Operators on opposite sides of the world are mobilising European walk-to-work systems in support of offshore maintenance campaigns
MMA Offshore adopted a walk-to-work (W2W) crew transfer solution for a maintenance operations project on an energy company’s assets in Australia’s North West Shelf region.
MMA Pinnacle, an 87.8 m multi-purpose supply vessel (MPSV) was fitted with a pedestal-mounted gangway from Safeway for the two-scope project, which is the first application of such a system for platform shutdown maintenance in the region.
“So far, the system has performed exceptionally well,” says MMA Offshore deputy chief executive David Ross.
“We successfully completed 40 W2W transfers with over 1,200 personnel transfers,” he adds, noting: “The first scope of the project was completed within schedule and without incident. “
“The solution led to a significant improvement in productivity and reduced overall shutdown time for our client, due to the ability to implement two maintenance shifts. This was a key factor in differentiating this solution from the alternatives.”
MMA Offshore's use of a gangway has improved productivity and reduced overall shutdown time
While the gangway and mast were manufactured by Netherlands-based Safeway, a custom-designed pedestal, built in Singapore, was required to achieve the desired height access and allow for the integration and securing of the gangways system to vessel structures and systems.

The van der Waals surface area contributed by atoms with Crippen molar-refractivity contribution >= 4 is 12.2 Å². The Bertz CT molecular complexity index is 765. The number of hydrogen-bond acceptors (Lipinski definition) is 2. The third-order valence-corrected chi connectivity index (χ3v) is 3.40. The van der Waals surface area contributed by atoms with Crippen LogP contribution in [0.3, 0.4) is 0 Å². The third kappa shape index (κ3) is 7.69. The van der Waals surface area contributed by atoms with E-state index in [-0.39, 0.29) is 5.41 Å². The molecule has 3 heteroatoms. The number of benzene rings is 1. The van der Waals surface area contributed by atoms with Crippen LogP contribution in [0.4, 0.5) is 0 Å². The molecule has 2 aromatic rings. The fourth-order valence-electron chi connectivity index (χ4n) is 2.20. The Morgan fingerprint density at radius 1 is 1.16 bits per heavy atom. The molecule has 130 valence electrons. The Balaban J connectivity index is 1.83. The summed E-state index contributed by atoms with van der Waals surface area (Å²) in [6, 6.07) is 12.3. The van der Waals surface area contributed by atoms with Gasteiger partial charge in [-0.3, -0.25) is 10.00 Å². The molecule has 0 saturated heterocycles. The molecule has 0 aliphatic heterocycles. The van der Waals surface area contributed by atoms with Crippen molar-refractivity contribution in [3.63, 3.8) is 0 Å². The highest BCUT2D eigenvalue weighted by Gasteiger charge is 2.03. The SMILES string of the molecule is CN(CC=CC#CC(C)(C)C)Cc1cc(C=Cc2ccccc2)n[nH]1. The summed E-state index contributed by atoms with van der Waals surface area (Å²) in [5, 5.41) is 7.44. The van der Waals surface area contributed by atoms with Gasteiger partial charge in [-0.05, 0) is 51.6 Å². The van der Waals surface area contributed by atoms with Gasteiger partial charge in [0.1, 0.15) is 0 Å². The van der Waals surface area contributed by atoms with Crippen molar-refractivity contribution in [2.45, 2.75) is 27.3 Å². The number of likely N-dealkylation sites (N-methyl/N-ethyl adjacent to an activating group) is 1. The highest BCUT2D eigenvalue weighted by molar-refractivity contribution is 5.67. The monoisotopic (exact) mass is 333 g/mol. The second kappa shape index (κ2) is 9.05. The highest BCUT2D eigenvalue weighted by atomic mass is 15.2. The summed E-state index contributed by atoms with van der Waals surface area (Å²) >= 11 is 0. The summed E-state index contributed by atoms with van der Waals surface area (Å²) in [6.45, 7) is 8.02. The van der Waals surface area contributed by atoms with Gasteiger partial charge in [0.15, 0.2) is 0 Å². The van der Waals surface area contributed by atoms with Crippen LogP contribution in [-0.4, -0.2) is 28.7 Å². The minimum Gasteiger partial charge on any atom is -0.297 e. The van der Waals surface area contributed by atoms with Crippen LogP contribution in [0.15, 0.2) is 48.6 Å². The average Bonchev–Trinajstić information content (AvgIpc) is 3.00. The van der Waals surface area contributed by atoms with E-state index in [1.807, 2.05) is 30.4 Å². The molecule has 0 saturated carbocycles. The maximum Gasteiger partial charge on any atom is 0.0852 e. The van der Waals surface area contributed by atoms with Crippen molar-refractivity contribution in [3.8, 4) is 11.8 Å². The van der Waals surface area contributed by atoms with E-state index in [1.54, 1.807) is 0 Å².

Explaining how the W2W system was selected and the project developed, Mr Ross says: “A motion-compensated gangway solution was core to achieving the safest and most efficient means of transferring the personnel.”
The primary conceptual considerations were largely focused on platform transfer heights for the facilities, which are approximately 30 m above sea level, as well as the significant wave heights that the vessel was required to work in, notes Mr Ross, adding: “These two criteria were onerous in combination.”
At the next level, MMA sought a suitable vessel with sufficient accommodation capacity and high standards of comfort, serviceability and vessel motion behaviour: “We soon realised that all options required an elevated platform to raise the gangway off the vessel deck to meet the required platform heights,” says Mr Ross.
“When designing the pedestal and gangway system, we made every effort to ensure that mobilisation and demobilisation between projects could be achieved in a timely and cost-effective manner”